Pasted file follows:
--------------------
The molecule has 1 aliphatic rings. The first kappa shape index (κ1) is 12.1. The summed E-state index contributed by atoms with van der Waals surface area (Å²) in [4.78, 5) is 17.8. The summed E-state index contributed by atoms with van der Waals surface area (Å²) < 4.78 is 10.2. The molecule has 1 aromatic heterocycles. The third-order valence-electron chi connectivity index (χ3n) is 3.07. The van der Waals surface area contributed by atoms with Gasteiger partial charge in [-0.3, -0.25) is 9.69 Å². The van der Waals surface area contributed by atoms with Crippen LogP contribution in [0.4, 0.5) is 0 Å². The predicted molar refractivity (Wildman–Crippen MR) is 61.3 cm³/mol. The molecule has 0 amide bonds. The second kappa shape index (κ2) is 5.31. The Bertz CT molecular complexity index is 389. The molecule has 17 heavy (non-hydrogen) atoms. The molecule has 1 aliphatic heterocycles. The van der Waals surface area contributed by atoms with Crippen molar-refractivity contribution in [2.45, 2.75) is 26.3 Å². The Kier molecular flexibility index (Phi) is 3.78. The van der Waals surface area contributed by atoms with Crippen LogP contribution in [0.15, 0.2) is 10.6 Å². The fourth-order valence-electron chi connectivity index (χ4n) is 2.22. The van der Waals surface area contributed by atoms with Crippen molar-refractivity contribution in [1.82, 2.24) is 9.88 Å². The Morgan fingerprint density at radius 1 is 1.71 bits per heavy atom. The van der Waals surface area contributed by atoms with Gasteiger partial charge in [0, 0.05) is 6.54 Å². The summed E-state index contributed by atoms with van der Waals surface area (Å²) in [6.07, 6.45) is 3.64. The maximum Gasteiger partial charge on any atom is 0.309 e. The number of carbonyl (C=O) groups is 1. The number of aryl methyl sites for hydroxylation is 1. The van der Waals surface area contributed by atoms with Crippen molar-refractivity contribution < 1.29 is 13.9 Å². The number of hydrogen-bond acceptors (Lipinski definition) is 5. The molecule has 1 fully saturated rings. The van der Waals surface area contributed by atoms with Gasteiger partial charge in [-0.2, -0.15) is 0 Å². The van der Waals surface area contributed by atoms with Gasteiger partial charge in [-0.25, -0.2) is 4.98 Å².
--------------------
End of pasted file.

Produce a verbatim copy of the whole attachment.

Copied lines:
The molecule has 1 aliphatic rings. The first kappa shape index (κ1) is 12.1. The summed E-state index contributed by atoms with van der Waals surface area (Å²) in [4.78, 5) is 17.8. The summed E-state index contributed by atoms with van der Waals surface area (Å²) < 4.78 is 10.2. The molecule has 1 aromatic heterocycles. The third-order valence-electron chi connectivity index (χ3n) is 3.07. The van der Waals surface area contributed by atoms with Gasteiger partial charge in [-0.3, -0.25) is 9.69 Å². The van der Waals surface area contributed by atoms with Crippen LogP contribution in [0.4, 0.5) is 0 Å². The predicted molar refractivity (Wildman–Crippen MR) is 61.3 cm³/mol. The molecule has 0 amide bonds. The second kappa shape index (κ2) is 5.31. The Bertz CT molecular complexity index is 389. The molecule has 17 heavy (non-hydrogen) atoms. The molecule has 1 aliphatic heterocycles. The van der Waals surface area contributed by atoms with Crippen molar-refractivity contribution in [2.45, 2.75) is 26.3 Å². The Kier molecular flexibility index (Phi) is 3.78. The van der Waals surface area contributed by atoms with Crippen LogP contribution in [0.15, 0.2) is 10.6 Å². The fourth-order valence-electron chi connectivity index (χ4n) is 2.22. The van der Waals surface area contributed by atoms with Crippen molar-refractivity contribution in [1.82, 2.24) is 9.88 Å². The Morgan fingerprint density at radius 1 is 1.71 bits per heavy atom. The van der Waals surface area contributed by atoms with Gasteiger partial charge in [0, 0.05) is 6.54 Å². The summed E-state index contributed by atoms with van der Waals surface area (Å²) in [6.07, 6.45) is 3.64. The maximum Gasteiger partial charge on any atom is 0.309 e. The number of carbonyl (C=O) groups is 1. The number of aryl methyl sites for hydroxylation is 1. The van der Waals surface area contributed by atoms with Crippen molar-refractivity contribution < 1.29 is 13.9 Å². The number of hydrogen-bond acceptors (Lipinski definition) is 5. The molecule has 1 fully saturated rings. The van der Waals surface area contributed by atoms with Gasteiger partial charge in [-0.2, -0.15) is 0 Å². The van der Waals surface area contributed by atoms with Gasteiger partial charge in [-0.25, -0.2) is 4.98 Å².